Physician-scientist at Michigan Medicine and VA Ann Arbor Healthcare System also advised federal health policy leaders
The worlds of medicine and federal policy can feel miles apart to those who spend their careers in the halls of hospitals or Capitol Hill. But Lena M. Chen, MD., M.S., felt comfortable in both arenas, and worked to understand how changes made in Washington, D.C. affected the lives of individual patients, including those she cared for herself.
Chen, who died July 21 at the age of 49 after a sudden catastrophic illness, strove to help those two worlds understand one another. She was both an associate professor of internal medicine at the University of Michigan, and a senior advisor to a deputy assistant secretary in the U.S. Department of Health and Human Services (HHS).
As a hospital-based physician specializing in the care of inpatients, she was known for high standards and excellent mentoring of younger physicians and medical students at Michigan Medicine, U-M’s academic medical center, and at the VA Ann Arbor Healthcare System. She joined U-M in mid-2009 and rose to associate professor in 2018.
As a member of the U-M Institute for Healthcare Policy and Innovation (IHPI), she worked to bring health services researchers from different disciplines together for projects. Together, they harnessed massive healthcare data to look at how changes in federal law affected patient care and the economics of health care, including unintended consequences that can only be seen after new requirements and programs take effect.
That same goal drove her work in HHS’s office of the Assistant Secretary for Planning and Evaluation, or ASPE, where her expertise informed a number of projects aimed at evaluating the impacts of specific federal actions. It was here that she expressed her gift, the ability to translate her experience in taking care of patients to address important questions in the policy realm.
“Lena was an emerging national leader in using health services research to inform national health policy,” says Laurence McMahon, M.D., M.P.H., chief of the U-M Division of General Medicine. “Her clinical experiences in hospital medicine, including her time as director of the Johns Hopkins Hospitalist Program, informed her research and helped provide a focus on how health policies affected individual patients. In her time as a member of the team at ASPE, she brought her clinical insight to shape the analytic approaches used to enhance Medicare policy.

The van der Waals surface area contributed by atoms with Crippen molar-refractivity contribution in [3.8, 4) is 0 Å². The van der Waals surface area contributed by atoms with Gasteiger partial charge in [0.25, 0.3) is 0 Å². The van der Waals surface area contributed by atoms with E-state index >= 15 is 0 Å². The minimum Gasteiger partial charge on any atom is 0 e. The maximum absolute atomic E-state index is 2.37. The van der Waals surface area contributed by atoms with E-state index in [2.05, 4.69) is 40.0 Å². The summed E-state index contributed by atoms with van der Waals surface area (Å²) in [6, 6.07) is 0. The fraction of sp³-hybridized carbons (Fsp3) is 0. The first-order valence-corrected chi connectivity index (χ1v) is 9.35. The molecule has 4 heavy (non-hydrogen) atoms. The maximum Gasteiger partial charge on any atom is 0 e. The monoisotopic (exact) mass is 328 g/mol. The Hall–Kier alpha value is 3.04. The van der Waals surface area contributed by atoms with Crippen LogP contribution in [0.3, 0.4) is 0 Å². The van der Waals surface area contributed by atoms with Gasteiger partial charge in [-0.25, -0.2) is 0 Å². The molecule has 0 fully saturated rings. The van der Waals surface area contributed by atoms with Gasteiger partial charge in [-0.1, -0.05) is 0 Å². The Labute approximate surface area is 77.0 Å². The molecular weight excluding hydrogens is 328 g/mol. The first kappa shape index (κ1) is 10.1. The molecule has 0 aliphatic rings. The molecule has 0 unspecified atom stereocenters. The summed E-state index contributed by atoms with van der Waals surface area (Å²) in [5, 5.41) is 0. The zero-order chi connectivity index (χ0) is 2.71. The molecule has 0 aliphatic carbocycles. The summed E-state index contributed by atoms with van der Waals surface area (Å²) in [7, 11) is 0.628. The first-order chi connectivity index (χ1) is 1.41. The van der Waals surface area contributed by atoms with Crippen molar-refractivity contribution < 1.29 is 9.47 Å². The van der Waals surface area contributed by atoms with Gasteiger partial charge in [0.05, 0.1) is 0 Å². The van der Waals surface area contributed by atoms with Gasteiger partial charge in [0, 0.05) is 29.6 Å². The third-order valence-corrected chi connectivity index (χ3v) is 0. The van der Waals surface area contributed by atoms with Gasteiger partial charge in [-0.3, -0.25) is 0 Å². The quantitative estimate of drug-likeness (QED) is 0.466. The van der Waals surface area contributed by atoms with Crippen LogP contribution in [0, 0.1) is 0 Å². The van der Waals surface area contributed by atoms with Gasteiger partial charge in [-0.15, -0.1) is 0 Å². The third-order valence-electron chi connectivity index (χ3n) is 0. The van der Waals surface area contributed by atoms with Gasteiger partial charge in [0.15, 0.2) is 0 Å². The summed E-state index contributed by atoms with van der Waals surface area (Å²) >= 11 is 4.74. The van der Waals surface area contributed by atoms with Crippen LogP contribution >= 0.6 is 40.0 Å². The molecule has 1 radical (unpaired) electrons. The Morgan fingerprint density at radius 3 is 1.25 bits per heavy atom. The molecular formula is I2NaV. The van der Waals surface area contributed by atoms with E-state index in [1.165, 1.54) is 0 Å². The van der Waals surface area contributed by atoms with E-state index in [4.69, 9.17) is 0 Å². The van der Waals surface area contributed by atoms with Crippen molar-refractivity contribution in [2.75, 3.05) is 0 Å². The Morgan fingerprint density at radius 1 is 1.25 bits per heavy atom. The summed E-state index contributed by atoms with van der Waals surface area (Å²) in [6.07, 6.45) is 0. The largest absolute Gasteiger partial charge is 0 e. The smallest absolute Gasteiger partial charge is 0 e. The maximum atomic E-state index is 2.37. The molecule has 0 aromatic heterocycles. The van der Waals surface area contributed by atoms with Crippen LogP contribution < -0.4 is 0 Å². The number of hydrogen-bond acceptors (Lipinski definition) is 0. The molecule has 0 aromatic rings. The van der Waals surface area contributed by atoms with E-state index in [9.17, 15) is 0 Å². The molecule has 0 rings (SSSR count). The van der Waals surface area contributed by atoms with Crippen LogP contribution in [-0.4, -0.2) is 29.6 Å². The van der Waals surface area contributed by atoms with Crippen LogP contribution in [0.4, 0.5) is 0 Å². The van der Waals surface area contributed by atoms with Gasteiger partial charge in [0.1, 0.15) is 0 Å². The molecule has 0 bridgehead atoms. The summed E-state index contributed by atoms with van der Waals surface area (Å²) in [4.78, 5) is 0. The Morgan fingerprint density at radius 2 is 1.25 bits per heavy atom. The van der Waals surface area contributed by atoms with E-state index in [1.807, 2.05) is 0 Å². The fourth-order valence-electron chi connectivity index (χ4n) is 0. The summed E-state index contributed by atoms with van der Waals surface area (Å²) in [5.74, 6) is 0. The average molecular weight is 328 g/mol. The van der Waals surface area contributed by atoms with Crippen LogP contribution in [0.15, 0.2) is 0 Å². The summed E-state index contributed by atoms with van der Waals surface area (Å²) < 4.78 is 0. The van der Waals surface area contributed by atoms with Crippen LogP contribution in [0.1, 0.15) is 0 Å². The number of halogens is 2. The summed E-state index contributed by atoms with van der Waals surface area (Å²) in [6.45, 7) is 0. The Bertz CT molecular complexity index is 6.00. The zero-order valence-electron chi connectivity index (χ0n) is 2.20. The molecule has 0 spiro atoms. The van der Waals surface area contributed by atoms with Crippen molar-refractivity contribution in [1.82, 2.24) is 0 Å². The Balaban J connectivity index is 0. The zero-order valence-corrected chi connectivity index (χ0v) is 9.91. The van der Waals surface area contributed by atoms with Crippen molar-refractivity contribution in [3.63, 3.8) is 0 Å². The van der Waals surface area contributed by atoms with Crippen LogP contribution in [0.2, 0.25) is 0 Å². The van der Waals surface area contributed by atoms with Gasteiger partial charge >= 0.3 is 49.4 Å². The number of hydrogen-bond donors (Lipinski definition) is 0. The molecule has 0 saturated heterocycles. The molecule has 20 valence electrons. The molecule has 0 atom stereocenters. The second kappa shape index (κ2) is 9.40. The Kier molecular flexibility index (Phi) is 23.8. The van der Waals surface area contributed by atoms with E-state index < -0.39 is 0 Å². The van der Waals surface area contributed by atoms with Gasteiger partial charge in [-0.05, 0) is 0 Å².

“Most importantly, she was a kind and generous colleague, whether helping others with their research, translating research into national policies or covering a hospital shift for a colleague with a sick child,” adds McMahon. “We are all better for having known Lena, and she will be missed.”
Chen earned both her bachelor’s degree and master’s degree in health policy and management from Harvard University, and her medical degree from the University of Pennsylvania.
She began her career as a reporter and then a management consultant, but missed interacting with patients as she had done early in her training, and entered medical school. After residency at Penn, time at Johns Hopkins University, and fellowship at Harvard, she moved to Michigan in 2009. She rose from clinical lecturer to assistant professor, and became a tenured associate professor in 2018.
At IHPI, she used her expertise in health policy to help develop and launch a new program called Policy Sprints. These rapid analyses, conducted by U-M teams with funding from IHPI, address important health policy questions and produce findings that could inform decision-makers at the local, state, or national level.
She began her public service at ASPE in 2015, and played a key role in a 2016 report to Congress on the interplay of social risk factors, such as income, education and race/ethnicity, in Medicare’s value-based payment programs. She was part of a team that in 2016 received the U.S. Department of Health and Human Services Secretary's Award for Meritorious Services. After returning to U-M full time in 2018, she continued in a consulting role at ASPE.
Colleagues remember Chen as having a unique ability to bring together researchers from diverse disciplines, such as general internists, surgeons, health economists and others, to create novel multi-disciplinary teams to answer important research questions that impact public policy.
For instance, she led a $1.8 million grant from the federal Agency for Healthcare Research and Quality to study the impacts of Medicare accountable care organizations on post-hospital care – an area where she and colleagues found wide variation in practice and costs in 2017.
She had also received funding from the American Heart Association to study survivors of cardiac arrest. She also worked with the Michigan Value Collaborative, a U-M-based effort funded by Blue Cross Blue Shield of Michigan to improve the value of care at 85 hospitals across Michigan. And she was a member of the U-M Center for Healthcare Outcomes and Policy, a health services research group focused on acute and specialty care.
Chen was a member of the health services research professional society AcademyHealth, the Society of General Internal Medicine, and the Society of Hospital Medicine. She authored or co-authored 47 peer-reviewed research articles, and spoke on her research at a wide range of conferences.
A beloved daughter, sister, aunt, and friend, Chen is survived by her parents Jong and Mei Chen; sister Pauline Chen and brother-in-law Woody Halsey; brother Michael Chen and sister-in-law Grace Lee; and nieces and nephew Natalie, Isabelle, Elinor, Meredith, and Lucas.
Memorial arrangements, including donation information, will be forthcoming.